Androgenetic hair loss in women

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Things to remember

In women, 90% of the hair loss are due to androgen hormones.

There are four criteria that will tell you whether you are suffering from this type of "androgenetic" or "androgenic" hair loss:

  • Hair loss is always accompanied by thinning.
  • Baldness is always progressive, and the absence of regrowth is often insidious.
  • It is always confined to specific areas of the scalp: the top or sides or, more rarely, the forehead.
  • This type of baldness is progressive and irreversible if left untreated. During the Clauderer diagnosis, we will suggest the right treatment to neutralise your hair loss and encourage new hair growth.
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What does "androgenetic hair loss" mean?

First of all, you need to know that our hair develops and lives under hormonal dependence, whether we are a woman or a man.

An "androgenetic" predisposition means that your scalp is particularly sensitive to androgens. Male hormones, also secreted by women in very small quantities, androgens circulate naturally in the blood. On scalps receptive to their action, they act on the hair follicles and gradually reduce their activity, causing :

  • thinning,
  • slower regrowth
  • loss of hair density.

This is known as androgenetic hair loss.

Testimony of Sonia

Read Sonia's account of how Centre Clauderer advised her after she suffered severe hair loss.

Your symptoms

Four typical scenarios can be identified, from the most severe to the most benign. You will no doubt recognise yourself in one of them:


The disappearance of regrowth begins with a simple widening of the central line
Baldness gradually spreads to the top of the head
It is often also located at the back (vertex).
However, it spares the hair on the front and sides of the head.
Stage 1
Stage 2
Stage 3


Hair thinning and hair loss can occur on the sides, i.e. on the temples and above the ears.
Stage 1
Stage 2
Stage 3


More rarely in women, hair loss occurs in the frontal region, in the gulfs and/or on the forehead. The median parting and the sides are rarely affected.
Stage 1
Stage 2
Stage 3


Trigger factor: Androgens

Understanding the mechanism of your androgen-induced hair loss will help you to better neutralise it and calm the stress it generates. The female sex hormones oestrogen and progesterone are the main causes of hair growth. But in cases of predisposition, it is the small quantity of androgens, secreted by the adrenal glands (at 60 %) and by the ovaries (at 40 %), which can exert a negative influence on normal hair renewal. The negative action of androgens accelerates the hair life cycle. This acceleration forces hair follicles  into a hellish rate of production, forcing them to produce increasingly fine, short hair. Eventually, exhausted, the follicles shrink and end up producing nothing but down, and then nothing at all. To ensure maximum regrowth before it's too late, we recommend carrying out a diagnosis to set up a treatment that will encourage new hair growth.


Androgenetic alopecia is not a disease or a general hormonal disturbance. It is simply the way in which the hair follicles capture and transform these hormones that is at issue.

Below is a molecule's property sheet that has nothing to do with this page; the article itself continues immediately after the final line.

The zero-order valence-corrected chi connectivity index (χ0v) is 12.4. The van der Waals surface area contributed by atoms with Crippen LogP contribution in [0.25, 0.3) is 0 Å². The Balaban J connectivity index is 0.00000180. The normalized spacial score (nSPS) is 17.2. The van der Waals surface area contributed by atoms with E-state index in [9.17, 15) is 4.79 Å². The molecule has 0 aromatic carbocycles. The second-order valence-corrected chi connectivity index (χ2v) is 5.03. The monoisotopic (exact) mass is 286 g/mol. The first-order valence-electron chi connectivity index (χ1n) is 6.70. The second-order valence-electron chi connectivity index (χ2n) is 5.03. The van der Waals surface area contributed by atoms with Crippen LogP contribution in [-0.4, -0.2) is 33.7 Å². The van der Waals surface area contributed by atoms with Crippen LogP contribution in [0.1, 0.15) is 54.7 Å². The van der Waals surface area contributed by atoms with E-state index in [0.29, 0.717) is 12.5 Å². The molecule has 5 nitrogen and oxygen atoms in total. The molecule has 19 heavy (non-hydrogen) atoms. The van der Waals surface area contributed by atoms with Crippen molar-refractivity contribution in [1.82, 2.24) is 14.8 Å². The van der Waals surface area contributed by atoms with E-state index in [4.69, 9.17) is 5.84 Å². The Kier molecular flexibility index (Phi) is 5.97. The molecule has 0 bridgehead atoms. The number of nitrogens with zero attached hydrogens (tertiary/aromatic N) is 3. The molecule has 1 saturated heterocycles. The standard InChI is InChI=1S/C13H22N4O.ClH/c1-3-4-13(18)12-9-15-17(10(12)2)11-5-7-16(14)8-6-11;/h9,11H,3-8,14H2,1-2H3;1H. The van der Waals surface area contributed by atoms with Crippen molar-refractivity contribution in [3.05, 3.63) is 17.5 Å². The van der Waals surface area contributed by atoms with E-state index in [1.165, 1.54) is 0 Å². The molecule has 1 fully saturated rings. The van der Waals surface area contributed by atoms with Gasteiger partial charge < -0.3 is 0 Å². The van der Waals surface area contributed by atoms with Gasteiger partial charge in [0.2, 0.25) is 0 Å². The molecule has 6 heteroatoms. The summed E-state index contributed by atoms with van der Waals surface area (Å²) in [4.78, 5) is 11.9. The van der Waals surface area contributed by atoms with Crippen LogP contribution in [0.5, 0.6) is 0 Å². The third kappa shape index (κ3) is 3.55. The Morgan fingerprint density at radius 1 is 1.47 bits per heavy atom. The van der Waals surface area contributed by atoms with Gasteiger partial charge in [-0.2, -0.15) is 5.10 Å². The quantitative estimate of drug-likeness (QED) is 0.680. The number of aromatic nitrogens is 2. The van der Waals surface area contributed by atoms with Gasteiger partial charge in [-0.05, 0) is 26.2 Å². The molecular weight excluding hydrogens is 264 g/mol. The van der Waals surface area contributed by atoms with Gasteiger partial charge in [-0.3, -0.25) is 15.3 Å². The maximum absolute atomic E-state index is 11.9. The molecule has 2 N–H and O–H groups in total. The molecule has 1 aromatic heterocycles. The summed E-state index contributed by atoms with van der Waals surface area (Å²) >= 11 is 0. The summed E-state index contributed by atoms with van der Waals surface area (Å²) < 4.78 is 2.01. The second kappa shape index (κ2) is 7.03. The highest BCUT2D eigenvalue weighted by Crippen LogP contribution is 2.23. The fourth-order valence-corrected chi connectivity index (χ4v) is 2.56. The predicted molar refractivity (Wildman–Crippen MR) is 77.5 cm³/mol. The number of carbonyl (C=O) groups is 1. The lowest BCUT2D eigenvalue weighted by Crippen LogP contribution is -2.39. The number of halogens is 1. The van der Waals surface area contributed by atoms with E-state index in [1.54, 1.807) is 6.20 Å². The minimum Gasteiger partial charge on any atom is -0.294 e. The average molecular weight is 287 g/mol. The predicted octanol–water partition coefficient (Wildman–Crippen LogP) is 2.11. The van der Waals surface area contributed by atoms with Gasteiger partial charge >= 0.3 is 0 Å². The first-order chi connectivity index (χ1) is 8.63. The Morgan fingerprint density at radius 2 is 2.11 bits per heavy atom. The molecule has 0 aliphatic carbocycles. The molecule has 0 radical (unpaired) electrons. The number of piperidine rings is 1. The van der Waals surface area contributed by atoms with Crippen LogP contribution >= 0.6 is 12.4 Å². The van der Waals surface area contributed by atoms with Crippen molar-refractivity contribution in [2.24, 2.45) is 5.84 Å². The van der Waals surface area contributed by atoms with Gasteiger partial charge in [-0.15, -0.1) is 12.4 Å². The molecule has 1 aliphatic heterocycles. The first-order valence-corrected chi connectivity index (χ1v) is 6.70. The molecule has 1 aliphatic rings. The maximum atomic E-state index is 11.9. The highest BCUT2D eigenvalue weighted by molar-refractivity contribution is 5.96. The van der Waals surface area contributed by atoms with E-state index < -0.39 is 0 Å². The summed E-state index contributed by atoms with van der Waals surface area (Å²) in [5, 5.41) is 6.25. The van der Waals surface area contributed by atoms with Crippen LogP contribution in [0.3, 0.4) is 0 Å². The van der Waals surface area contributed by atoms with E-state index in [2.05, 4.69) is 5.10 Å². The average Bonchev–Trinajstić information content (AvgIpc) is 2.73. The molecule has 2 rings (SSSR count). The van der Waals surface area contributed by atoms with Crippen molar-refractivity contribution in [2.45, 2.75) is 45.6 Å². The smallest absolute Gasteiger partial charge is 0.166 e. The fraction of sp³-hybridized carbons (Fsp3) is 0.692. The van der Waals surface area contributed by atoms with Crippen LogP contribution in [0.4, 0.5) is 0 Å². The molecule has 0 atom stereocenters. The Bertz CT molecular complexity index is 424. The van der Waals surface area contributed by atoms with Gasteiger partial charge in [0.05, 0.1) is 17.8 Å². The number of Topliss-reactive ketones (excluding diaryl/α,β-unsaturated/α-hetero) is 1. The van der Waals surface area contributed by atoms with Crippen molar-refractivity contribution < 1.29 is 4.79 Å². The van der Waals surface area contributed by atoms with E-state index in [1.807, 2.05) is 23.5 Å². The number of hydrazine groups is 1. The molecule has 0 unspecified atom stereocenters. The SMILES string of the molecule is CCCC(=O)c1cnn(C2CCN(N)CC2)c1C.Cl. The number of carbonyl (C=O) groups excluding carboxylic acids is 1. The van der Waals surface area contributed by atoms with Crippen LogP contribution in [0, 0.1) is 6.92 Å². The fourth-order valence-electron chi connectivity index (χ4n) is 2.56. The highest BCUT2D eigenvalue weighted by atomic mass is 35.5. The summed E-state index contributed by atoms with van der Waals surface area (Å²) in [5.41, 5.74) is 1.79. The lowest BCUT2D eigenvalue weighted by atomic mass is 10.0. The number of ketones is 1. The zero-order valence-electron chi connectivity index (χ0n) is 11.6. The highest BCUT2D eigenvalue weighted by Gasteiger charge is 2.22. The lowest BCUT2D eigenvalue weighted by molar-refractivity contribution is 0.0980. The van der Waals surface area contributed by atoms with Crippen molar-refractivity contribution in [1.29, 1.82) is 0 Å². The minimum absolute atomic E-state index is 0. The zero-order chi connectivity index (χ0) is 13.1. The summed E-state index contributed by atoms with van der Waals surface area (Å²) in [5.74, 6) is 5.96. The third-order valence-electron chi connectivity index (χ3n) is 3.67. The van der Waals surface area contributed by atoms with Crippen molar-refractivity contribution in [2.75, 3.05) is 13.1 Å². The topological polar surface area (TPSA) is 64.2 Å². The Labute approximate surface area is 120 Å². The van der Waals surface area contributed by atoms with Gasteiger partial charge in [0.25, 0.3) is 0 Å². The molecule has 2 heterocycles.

The existence of a family history - mother, grandmothers, aunts, etc., but also father, grandfathers, etc. (this can come from both sides) - is a factor to be considered when making a diagnosis of female androgenetic alopecia. Nevertheless, more than 20 % of women suffering from this condition have no family history of it, yet present the clinical signs of female alopecia.

In addition, over the last forty years or so, it appears that a growing number of women have been suffering from androgenetic hair loss. Our often processed diets and ever-increasing medicalisation could partly explain the phenomenon of increased hair loss.

Please note

Androgens may not be the only hormones involved in this type of hair loss. Scientists are still investigating the possible role of other hormones in the destruction of hair follicle. In fact, the causes of hair loss, in both women and men, are still largely unexplored and are certainly multi-factorial: scientists are only at the beginning of their discoveries!

Aggravating factors

Stress increases androgen secretion and is the most common aggravating factor. Androgenetic hair loss in women can be aggravated by stress It is not only stress in general, but also the stress caused by the hair fall itself. The escalation is then endless: stress increases the hair fall, which increases the stress, which increases the hair fall... Stress certainly contributes, along with diet and medicalisation factors, to the increasing number and severity of female alopecia.

After pregnancy, most women experience hair loss. This hair loss is also known as post-partum. With normal hair, this loss has no consequences and everything returns to normal within 6 months after giving birth. But with an androgenetic scalp, new growth is often thinner and less dense.

Another aggravating factor may be the use of contraceptives or HRT (hormone replacement therapy) whose progestogens are metabolised into androgens. This can be dangerous for the hair. Read our files on : hair and contraception and hair loss during the menopause. They include a non-exhaustive list of contraceptives and HRT available on the market, with a positive or negative rating for hair.

Seasonal factors, mainly in autumn, but also in spring. Still poorly explained, androgen secretion is a physiological phenomenon which can be significantly increased at the start of the season. While this phenomenon has no effect on non-androgenetic hair, it can worsen the loss of density in predisposed hair a little more each year. Sometimes, a one-off treatment in the form of a vitamin supplement can help to reduce seasonal hair loss more quickly (see Racines Plus treatment). As well as providing minerals and other nutrients essential for healthy hair, a well thought-out supplement can help strengthen the body's defences in general. This is never a negligible factor before winter, for example.

MPSO (micropolycystic ovary syndrome). A benign endocrine disease, MPSO induces hyperinsulimia, which leads to excessive secretion of ovarian androgens (ovarian hyperandrogenism). Excess androgens cause, among other symptoms, irregular or absent periods, frequent obesity, etc. Skin problems can also occur: acne, hyperseborrhoea, hyperpilosity and, in women with an androgenetic background, hair loss.

Excess bad cholesterol can also be an aggravating factor in androgenetic hair loss.

Androgenetic hair loss and age